More cameras watch the aisles at Andy’s Ace Hardware in East Anchorage now than a few years ago. More tools are locked up behind glass panes.
If it’s expensive or small enough to slip into a pocket, the store has found more ways to keep a close eye on it.
The hope is that all the visible security measures will prevent people from trying to steal merchandise.
“If there’s less opportunity, there’s less risk, right?” said owner Stephanie Van Ness.
Some Anchorage retailers, like Andy’s, have cracked down on shoplifting over the last few years. Stores are putting more merchandise under lock and key and examining customer traffic patterns in stores. The Fred Meyer store in Midtown closed off one of its entrances in an effort to curb the problem. The Anchorage Police Department has also stepped up enforcement. Arrests for shoplifting have spiked since 2016.
That spike isn’t necessarily because more shoplifting is happening as much as “it’s about more people getting caught due to more officers on the street,” APD spokesman MJ Thim said in an email.
At Hoarding Marmot, an outdoor gear consignment shop in Spenard, owner Dana Drummond said shoplifting has been more of an issue than he thought it would be when the store opened in 2015.
“It’s been a very time-consuming topic,” he said. He and the staff have made changes to try to prevent it, like moving small, pricey, easy-to-grab items closer to the register.
Van Ness, at the hardware store, said they locked all their sockets, pliers and hand tools behind glass cases about two years ago.
“Every year we make more improvements," she said. The last couple of years, there have been more gradual changes. Those include “quadrupling” the number of security cameras, training staff in loss prevention, and upgrading theft sensors.
“We’ve always have security in place, but we’ve had to order more security devices to keep up with patterns,” Van Ness said. The store even started closing an hour earlier, at 8 p.m. instead of 9 p.m., because problems were worse at night.
Shoplifting arrests by the Anchorage Police Department dipped in 2016 and then spiked the next two years. In 2015, the city made 2,263 arrests for shoplifting, and that dropped to 2,030 the following year. In 2017 there were 2,406 arrests, and last year 2,504.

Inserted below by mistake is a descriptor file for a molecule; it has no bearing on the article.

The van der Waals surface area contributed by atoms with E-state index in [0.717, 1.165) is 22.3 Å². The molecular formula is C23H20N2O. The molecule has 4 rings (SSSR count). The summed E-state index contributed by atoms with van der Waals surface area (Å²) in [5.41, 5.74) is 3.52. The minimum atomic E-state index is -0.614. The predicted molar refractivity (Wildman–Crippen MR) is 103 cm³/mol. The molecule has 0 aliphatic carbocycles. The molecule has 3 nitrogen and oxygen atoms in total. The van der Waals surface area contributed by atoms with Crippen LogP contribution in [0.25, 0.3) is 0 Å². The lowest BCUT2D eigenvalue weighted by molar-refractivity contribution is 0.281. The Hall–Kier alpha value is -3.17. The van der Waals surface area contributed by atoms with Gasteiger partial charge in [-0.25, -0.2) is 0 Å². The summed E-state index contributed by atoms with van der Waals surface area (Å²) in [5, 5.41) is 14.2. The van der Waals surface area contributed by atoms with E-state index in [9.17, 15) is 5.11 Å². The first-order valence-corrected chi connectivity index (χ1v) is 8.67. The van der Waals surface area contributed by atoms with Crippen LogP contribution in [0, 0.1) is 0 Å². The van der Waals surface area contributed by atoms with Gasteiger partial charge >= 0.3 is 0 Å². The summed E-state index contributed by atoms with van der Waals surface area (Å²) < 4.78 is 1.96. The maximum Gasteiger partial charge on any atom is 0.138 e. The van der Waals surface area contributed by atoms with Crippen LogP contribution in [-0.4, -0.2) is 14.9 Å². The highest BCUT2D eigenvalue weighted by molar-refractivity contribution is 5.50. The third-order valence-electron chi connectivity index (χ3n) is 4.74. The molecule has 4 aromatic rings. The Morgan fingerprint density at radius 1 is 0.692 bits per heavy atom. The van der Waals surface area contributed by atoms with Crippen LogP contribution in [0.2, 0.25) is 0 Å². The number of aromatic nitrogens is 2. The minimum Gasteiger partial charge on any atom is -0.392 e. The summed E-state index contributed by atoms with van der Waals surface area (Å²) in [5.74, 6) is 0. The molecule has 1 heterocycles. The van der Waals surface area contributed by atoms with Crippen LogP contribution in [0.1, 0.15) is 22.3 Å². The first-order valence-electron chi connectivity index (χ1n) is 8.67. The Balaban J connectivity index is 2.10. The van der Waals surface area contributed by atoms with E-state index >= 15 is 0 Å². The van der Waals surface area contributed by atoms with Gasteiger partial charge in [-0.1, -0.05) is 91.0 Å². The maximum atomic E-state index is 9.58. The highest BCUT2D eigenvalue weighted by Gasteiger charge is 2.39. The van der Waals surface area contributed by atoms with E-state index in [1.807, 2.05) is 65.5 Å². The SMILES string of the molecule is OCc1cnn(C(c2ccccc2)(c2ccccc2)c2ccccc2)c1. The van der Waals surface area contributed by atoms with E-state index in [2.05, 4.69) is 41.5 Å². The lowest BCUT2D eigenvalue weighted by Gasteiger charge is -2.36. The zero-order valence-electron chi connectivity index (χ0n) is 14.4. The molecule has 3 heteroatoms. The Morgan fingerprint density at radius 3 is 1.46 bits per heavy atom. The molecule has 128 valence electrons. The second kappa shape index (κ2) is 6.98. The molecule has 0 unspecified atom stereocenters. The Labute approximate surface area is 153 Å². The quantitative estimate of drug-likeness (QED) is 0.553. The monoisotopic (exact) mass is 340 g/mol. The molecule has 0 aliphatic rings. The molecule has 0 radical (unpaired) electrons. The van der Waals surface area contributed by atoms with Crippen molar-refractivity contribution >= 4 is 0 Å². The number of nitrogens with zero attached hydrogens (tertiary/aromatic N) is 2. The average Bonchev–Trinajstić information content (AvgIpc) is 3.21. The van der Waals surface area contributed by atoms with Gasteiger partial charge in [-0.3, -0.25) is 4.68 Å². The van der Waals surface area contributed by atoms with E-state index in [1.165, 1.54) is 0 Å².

“The increased enforcement will certainly increase arrests in the short term, and we expect it to decrease overall theft in the long term,” Thim said.
Drills, tape measures, flashlights and utility knives are just some of the things behind locked glass panes in the Fred Meyer store at Northern Lights Boulevard and Seward Highway. Similar items are protected at the Walmart store just a few blocks away, alongside signs that read “Security cameras in use” and “Reducing theft helps us all by keeping prices low."
That Fred Meyer store has closed off a set of doors to drive shoppers through one primary entrance. That, plus working with Anchorage police, has had a “favorable outcome,” spokesman Jeffery Temple said in an email, but the company doesn’t discuss specific theft numbers.
“Closing those doors was a business decision that had to do with changing traffic patterns at that location, theft reduction and safety,” Temple said.
APD works with chains and warehouse stores to streamline the way larger retailers report theft.
Bigger chain stores typically have their own loss-prevention programs and training, said APD Lt. Jack Carson. The big-box stores now fill out their own reports for shoplifting. That cuts down on police time responding to such calls in person.
"It’s pretty much going straight from organizations, straight on through to the prosecutor’s office instead of taking officers out on the street to respond to basic shoplifts,” Carson said.
Another major effort from Anchorage police is what the department calls its “retail blitz” or “retail detail” program, which started in late 2017. Two of those blitzes last year at Fred Meyer stores — in Midtown and East Anchorage — resulted in dozens of arrests through sting operations.
Retailers might go after shoplifters differently depending on what they can afford to lose. Businesses must weigh the risk of using security to stop people, said Bill Popp, CEO of the Anchorage Economic Development Corp. That varies widely among different types of businesses.
“There’s a certain level of shrinkage, when you balance the risk, that’s acceptable," he said. "But when it starts to get out of hand, businesses have to take steps to mitigate that.”
Financial loss isn’t the only risk they might consider in that assessment. In November 2016, a security guard at the Midtown Fred Meyer was stabbed in the neck while confronting someone suspected of stealing.
Van Ness, at the hardware store, said she hopes potential shoplifters are deterred just by seeing how much security is in place.
“For us, it was like, let’s put as many tools in place as we can to deter the shoplifters so we can do what we truly want to do,” she said.
Drummond, at Hoarding Marmot, said the store loses “a few thousand dollars” each year to theft. He’s planning to put new security measures in place, including moving the checkout counter. The store has an alarm system, but now he’s thinking about adding security sensors to individual items.
“One of our other policies I keep trying to hammer into my guys and gals,” he said, “is when in doubt, just call the police.”